Shedding Light on Dark Fiber

By Peter Coffee  |  Posted 2004-10-18 Print this article Print

Gannett's IT architect reveals how the company is tapping unused fiber to save money and increase bandwidth.

Free and nearly infinite bandwidth sounds like a futurists dream, but its almost the present-day reality of dark fiber—vast numbers of fiber-optic channels in the ground but as yet unlit by lasers and network protocol encoders.

Combined with the plummeting price and improving interoperability of midtier CWDM (Coarse Wavelength Division Multiplexing) hardware, dark fiber is a resource that offers high return on investment to the enterprise IT professional whos willing to explore new ways of buying and managing network capacity.

The supply of fiber-optic bandwidth thats already installed, in a surprising variety of places, vastly exceeds demand at current prices. Industry estimates suggest, for example, that roughly seven-eighths of the city-to-city fiber in the United States and Europe has never been equipped with networking hardware at its endpoints. When supply exceeds demand, prices fall—but only when potential buyers recognize that this situation exists and when sellers accept the need to adjust their expectations.

Gary Gunnerson, IT architect at USA Today publisher Gannett Company Inc. and an eWEEK Corporate Partner, gave eWEEK Labs an inside look at his companys emerging dark-fiber strategy. Gunnersons explorations of emerging network hardware standards and vendor offerings—and his research into more effective ways of matching buyers and sellers of both raw bandwidth and managed services—suggest that momentum is the only missing ingredient for a richer mix of cost-effective communication.

Click here for Gunnersons five-step guide to creating a metro area network. Not only is there a lot of fiber in the ground, said Gunnerson, but the fiber is also becoming steadily cheaper to exploit using CWDM hardware.

CWDM places a relatively small number of channels on a fiber pair—typically four to eight, compared with the tighter spectral packing (that is, more nearly similar colors of light) of DWDM ("D" for dense) technology. DWDM uses 16 to 64 colors per pair.

When fiber pairs are scarce, the tighter tolerances of DWDMs cheek-to-cheek channel packing are cost-effective. However, todays abundance of glass in the ground shifts the balance in favor of endpoint simplicity, especially since few sites exceed the capacity of eight-channel CWDM on a single fiber pair.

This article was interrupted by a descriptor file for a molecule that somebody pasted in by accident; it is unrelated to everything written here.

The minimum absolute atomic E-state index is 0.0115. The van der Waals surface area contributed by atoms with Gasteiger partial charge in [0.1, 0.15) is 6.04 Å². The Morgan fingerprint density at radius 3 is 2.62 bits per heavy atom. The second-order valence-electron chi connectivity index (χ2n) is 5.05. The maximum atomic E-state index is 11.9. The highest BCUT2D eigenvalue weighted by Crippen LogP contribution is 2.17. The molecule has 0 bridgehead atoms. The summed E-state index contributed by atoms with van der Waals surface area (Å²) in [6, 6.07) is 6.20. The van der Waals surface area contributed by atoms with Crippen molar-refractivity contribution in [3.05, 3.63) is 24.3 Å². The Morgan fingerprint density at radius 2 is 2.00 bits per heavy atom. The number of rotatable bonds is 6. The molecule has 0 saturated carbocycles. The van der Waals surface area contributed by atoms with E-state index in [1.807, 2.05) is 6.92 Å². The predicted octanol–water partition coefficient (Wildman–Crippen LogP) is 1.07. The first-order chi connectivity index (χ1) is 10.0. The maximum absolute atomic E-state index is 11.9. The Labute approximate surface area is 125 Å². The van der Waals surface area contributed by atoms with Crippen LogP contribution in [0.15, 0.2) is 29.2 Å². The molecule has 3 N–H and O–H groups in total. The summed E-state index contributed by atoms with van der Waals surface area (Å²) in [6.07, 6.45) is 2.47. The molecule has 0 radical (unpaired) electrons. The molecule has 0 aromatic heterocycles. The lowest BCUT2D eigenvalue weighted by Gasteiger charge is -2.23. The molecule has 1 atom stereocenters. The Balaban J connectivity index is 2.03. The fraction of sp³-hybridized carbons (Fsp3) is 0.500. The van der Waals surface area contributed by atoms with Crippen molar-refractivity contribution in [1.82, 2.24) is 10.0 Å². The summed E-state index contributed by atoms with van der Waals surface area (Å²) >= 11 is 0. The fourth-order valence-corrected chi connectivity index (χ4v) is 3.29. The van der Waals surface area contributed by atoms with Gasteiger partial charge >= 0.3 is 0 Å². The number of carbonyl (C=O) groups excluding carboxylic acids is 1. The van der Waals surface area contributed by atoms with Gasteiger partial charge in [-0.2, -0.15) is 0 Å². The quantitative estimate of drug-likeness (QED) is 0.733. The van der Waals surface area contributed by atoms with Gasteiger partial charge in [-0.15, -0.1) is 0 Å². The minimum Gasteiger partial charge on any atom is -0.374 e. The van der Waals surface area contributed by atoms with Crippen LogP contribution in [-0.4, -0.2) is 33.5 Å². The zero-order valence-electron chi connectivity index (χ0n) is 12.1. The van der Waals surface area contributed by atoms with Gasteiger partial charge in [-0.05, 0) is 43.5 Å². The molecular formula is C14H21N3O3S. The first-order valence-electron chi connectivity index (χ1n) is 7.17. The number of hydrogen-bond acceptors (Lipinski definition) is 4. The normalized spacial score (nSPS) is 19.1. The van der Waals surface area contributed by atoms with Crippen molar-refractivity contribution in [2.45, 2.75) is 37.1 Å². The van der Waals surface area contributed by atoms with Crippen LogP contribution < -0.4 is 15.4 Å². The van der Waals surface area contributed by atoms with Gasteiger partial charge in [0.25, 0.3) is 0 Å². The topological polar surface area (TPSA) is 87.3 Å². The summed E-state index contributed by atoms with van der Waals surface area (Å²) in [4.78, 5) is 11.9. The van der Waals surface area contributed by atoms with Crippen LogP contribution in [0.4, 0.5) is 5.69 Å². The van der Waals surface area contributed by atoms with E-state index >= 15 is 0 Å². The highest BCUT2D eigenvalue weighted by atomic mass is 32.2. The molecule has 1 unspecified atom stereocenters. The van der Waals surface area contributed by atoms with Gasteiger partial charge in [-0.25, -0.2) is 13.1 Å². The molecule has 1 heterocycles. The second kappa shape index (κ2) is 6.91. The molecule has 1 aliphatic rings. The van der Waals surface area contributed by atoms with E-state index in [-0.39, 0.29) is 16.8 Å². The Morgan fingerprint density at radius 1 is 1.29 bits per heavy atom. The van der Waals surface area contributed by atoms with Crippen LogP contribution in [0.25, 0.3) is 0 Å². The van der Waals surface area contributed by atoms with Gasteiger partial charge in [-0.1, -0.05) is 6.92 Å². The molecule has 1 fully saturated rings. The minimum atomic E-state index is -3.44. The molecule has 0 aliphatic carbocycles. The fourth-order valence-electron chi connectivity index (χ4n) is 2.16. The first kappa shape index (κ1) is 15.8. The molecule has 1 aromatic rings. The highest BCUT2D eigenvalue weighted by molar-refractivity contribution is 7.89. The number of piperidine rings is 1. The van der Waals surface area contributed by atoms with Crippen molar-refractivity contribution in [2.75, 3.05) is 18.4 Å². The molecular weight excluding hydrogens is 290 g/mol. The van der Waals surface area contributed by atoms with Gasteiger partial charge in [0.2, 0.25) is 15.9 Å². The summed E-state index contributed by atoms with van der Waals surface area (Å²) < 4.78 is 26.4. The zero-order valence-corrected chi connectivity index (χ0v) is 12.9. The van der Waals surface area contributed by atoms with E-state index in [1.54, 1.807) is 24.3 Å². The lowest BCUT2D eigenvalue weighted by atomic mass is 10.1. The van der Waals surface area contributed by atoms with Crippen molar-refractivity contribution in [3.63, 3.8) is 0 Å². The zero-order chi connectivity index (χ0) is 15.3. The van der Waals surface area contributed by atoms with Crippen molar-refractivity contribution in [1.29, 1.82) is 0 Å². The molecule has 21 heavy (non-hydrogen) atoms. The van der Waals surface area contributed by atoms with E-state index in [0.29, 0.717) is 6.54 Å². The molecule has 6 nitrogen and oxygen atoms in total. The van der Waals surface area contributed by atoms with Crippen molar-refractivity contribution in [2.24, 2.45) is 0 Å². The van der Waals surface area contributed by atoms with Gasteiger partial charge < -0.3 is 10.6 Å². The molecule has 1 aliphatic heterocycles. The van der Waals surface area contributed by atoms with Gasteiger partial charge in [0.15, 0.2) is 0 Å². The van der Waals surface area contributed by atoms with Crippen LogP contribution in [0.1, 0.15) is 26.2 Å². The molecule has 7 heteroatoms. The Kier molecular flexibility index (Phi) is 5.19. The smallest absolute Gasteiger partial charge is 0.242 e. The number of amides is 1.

CWDM costs are being further pushed down, Gunnerson said, by the late-2003 standardization of CWDM wavelengths. These wavelength agreements give Gunnerson and other buyers greater confidence in the interoperability of CWDM and DWDM hardware on a single cable plant.

That mixed-signal freedom makes CWDM a more attractive entry point for enterprises that envision future growth in their bandwidth needs. It also makes CWDM an option for incremental expansion of established installations.

Next page: Fiber glut.

Peter Coffee is Director of Platform Research at, where he serves as a liaison with the developer community to define the opportunity and clarify developers' technical requirements on the company's evolving Apex Platform. Peter previously spent 18 years with eWEEK (formerly PC Week), the national news magazine of enterprise technology practice, where he reviewed software development tools and methods and wrote regular columns on emerging technologies and professional community issues.Before he began writing full-time in 1989, Peter spent eleven years in technical and management positions at Exxon and The Aerospace Corporation, including management of the latter company's first desktop computing planning team and applied research in applications of artificial intelligence techniques. He holds an engineering degree from MIT and an MBA from Pepperdine University, he has held teaching appointments in computer science, business analytics and information systems management at Pepperdine, UCLA, and Chapman College.

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